It was a tumultuous second quarter for equities as the SPDR
S&P 500 (NYSE:
) fell almost 3.2 percent, but dividend ETFs flexed their muscles
and provided investors some shelter from macroeconomic headwinds
and broader market carnage.
During the quarter, the iShares High Dividend Equity Fund
) and the SPDR S&P Dividend ETF (NYSE:
), two of the most popular dividend ETFs, were able to scratch
out positive returns. The Vanguard Dividend Appreciation ETF
), the largest dividend ETF by assets, performed in line with the
VIG's unimpressive second-quarter performance aside, these are
good days for dividend investors. Dividend increases have far
outpaced reductions and suspensions this year to the point where
about 80 percent of S&P 500 constituents
currently pay dividends
That's good news considering the income one can depend on from
Treasuries and CDs. In other words, barely enough to get fund a
trip to Starbuck's (NASDAQ:
) on the city bus. With that in mind, these dividends merit
consideration in the second half.
WisdomTree MidCap Dividend Fund (NYSE:
Maybe it is because DON tracks mid-caps that it flies under the
radar. It certainly is not because of size as the six-year-old
DON has over $341 million in assets under management. DON, which
charges 0.38 percent per year, currently yields almost 3.1
percent, according to
Home to over 350 stocks, DON has a lot to like in that its
yield and expenses are reasonable. Plus, the fund has jumped
almost five percent year-to-date. The biggest knock on DON is an
almost 39 percent allocation to financials. Obviously, this is a
mid-cap fund so that does not mean the most controversial bank
stocks are featured here, but recent history has taught investors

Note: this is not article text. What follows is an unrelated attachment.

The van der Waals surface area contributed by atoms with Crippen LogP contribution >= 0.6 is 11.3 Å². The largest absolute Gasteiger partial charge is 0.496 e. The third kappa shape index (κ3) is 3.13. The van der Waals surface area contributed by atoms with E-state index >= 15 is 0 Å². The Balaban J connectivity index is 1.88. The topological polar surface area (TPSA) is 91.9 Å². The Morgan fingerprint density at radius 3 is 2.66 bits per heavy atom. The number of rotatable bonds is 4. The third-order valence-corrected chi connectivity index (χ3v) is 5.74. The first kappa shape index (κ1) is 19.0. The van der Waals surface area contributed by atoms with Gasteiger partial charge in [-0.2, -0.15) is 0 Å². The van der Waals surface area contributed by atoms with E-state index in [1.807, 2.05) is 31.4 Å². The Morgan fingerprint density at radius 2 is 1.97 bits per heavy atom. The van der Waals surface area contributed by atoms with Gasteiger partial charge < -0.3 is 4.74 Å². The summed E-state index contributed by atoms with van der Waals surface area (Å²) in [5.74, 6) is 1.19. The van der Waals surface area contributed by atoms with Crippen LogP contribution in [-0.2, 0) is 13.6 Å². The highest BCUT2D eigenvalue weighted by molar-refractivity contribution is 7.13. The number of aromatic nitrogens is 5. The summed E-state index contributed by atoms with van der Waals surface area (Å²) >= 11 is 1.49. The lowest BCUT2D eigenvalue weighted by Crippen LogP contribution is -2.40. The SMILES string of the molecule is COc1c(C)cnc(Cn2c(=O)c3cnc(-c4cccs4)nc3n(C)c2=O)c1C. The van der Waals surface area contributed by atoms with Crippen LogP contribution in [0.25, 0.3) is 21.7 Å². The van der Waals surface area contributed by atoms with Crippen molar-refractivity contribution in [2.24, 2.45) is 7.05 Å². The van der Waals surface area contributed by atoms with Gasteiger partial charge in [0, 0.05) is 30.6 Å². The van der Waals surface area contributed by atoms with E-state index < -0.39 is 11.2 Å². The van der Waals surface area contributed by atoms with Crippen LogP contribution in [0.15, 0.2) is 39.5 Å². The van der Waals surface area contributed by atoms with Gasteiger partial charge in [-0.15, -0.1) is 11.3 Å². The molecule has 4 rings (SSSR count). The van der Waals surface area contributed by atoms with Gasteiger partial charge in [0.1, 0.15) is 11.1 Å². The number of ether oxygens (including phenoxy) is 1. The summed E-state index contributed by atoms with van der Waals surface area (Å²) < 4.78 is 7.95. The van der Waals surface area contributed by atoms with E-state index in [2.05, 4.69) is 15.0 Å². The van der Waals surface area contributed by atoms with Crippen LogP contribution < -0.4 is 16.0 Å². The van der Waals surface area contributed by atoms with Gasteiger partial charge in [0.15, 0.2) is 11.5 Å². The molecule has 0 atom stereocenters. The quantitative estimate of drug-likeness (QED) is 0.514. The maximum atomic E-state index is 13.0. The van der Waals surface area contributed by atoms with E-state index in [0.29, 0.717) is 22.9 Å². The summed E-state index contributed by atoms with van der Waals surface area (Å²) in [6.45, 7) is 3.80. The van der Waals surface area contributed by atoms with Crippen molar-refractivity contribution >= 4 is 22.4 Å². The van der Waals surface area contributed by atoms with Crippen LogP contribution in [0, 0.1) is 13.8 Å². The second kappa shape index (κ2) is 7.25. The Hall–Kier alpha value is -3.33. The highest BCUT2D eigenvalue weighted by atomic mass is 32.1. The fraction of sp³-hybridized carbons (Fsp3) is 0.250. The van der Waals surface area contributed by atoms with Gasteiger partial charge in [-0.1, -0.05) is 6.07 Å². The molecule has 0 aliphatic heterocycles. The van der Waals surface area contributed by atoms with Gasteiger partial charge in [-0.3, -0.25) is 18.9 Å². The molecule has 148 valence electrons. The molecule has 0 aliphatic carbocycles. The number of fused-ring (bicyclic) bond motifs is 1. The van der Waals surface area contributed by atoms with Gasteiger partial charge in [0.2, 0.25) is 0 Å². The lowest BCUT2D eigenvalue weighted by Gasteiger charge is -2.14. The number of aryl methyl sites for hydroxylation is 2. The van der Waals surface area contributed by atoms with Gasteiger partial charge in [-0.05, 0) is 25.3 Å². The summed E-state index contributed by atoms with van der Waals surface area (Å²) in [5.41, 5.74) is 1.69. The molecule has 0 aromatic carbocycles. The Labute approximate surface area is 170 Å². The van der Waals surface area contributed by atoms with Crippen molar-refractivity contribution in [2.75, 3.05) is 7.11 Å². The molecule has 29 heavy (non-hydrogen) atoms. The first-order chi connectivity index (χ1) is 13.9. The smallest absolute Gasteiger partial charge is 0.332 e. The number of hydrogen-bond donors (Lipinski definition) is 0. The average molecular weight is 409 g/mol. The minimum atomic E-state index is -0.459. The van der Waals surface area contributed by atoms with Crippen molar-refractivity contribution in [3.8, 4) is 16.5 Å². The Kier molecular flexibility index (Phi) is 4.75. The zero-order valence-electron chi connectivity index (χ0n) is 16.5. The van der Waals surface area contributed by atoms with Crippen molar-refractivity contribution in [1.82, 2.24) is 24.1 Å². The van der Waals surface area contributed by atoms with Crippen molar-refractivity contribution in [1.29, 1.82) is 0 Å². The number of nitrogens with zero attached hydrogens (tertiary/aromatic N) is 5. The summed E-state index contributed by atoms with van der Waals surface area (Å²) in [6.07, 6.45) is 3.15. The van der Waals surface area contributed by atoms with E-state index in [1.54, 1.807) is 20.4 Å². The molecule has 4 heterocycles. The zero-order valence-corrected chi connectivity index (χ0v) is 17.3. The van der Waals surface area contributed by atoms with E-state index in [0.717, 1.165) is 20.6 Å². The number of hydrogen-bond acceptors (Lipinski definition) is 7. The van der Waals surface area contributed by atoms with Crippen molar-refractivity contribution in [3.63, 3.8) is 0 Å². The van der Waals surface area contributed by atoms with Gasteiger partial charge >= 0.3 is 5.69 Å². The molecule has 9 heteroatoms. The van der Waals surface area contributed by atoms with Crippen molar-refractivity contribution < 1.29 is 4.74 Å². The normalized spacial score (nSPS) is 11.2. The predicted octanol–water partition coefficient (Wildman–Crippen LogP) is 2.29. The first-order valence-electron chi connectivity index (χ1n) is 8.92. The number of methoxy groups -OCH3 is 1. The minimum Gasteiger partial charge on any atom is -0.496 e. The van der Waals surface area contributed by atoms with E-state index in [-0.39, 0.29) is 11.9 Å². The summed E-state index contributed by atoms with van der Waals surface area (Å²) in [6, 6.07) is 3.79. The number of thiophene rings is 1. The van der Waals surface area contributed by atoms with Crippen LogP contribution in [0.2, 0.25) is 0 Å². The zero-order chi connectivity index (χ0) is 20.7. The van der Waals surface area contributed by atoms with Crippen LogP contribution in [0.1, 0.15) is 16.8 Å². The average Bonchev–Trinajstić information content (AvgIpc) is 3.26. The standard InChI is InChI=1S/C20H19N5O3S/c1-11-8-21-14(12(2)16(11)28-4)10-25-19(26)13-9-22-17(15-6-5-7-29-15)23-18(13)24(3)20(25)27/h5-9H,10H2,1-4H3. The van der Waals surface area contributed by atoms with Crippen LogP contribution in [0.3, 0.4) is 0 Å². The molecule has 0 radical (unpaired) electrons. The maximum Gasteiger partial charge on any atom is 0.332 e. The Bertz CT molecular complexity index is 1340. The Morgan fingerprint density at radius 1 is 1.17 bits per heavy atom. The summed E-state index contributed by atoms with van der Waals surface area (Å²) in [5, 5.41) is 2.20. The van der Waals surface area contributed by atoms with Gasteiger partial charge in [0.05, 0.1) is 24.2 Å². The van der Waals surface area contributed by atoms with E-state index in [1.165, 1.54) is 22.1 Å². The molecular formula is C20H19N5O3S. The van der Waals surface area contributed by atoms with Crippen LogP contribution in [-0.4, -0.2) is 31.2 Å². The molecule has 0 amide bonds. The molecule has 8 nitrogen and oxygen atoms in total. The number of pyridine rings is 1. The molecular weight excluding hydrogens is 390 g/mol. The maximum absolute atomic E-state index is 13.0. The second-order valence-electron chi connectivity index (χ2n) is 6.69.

that when one big bank sneezes, it seems like the rest of the
sector catches a cold.
EGShares Low Volatility Emerging Markets Dividend ETF
The EGShares Low Volatility Emerging Markets Dividend ETF usually
emerging markets dividend ETF conversation
, but the fund is showing it might be one of the better
international dividend funds, including those that track
In the second quarter, HILO outperformed the SPDR S&P
International Dividend ETF (NYSE:
), which focuses more on developed markets, by more than 200
basis points. DWX may have the higher yield, but HILO's
price/earnings and price/book ratios are slightly better.
HILO's heavy allocations to conservative sectors such as
telecommunications and utilities along with an almost 17 percent
weight to Thailand could be positive catalysts for the fund in
the second half.
Global X SuperDividend ETF (NYSE:
The Global X SuperDividend ETF, which just celebrated its first
birthday, give investors some reasons to celebrate. Home to 100
stocks, the ETF is well-balanced as no stock receives a weight in
excess of 1.47 percent. SDIV has a jaw-dropping yield of 9.41
That high yield is driven by the fact that SDIV allocates less
than a third of its country weight to the U.S., giving investors
an opportunity to exploit the higher yields often offered by
global stocks. SDIV's U.S./global mix has worked in investors'
favor this year as the Global X offering has outperformed DWX and
the iShares Dow Jones International Select Dividend Index Fund
Another point in SDIV's favor: It pays a monthly dividend.
WisdomTree Emerging Markets Corporate Bond Fund (NASDAQ:
There should be at least one bond fund on this list and EMCB
makes the list for several reasons. First, with almost $60.2
million in AUM, the almost four-month-old ETF, has been one of
the better new ETFs of 2012 in terms of attracting assets.
Second, EMCB yields five percent. Third, it pays a monthly
Finally, PIMCO's Bill Gross
recently said he likes Brazilian and Mexicand
. Brazil and Mexico combine for more than 38 percent of EMCB's
Guggenheim Multi-Asset Income ETF (NYSE:
Last week, the Guggenheim Multi-Asset Income ETF cleared
resistance at $21 and now looks poised to challenge its 52-week
high in the $21.75 area. Do not be deterred by the fact that
almost a third of this ETF's weight is devoted to financials. In
this case, that means real estate investment trusts (REITs).
Along those lines, CVY is true the multi-asset roots it
purports to have. The fund holds common and preferred stocks,
ADRs, REITs, MLPs and royalty trusts.
CVY has a trailing 12-month yield of 5.31 percent and the fund
has jumped 4.5 percent in the past month. In this environment,
the knock on CVY is an almost 18 percent weight to energy stocks.
If oil prices continue to struggle, that could suppress CVY's
For more on dividend ETFs, click
(c) 2012 Benzinga.com. Benzinga does not provide investment
advice. All rights reserved.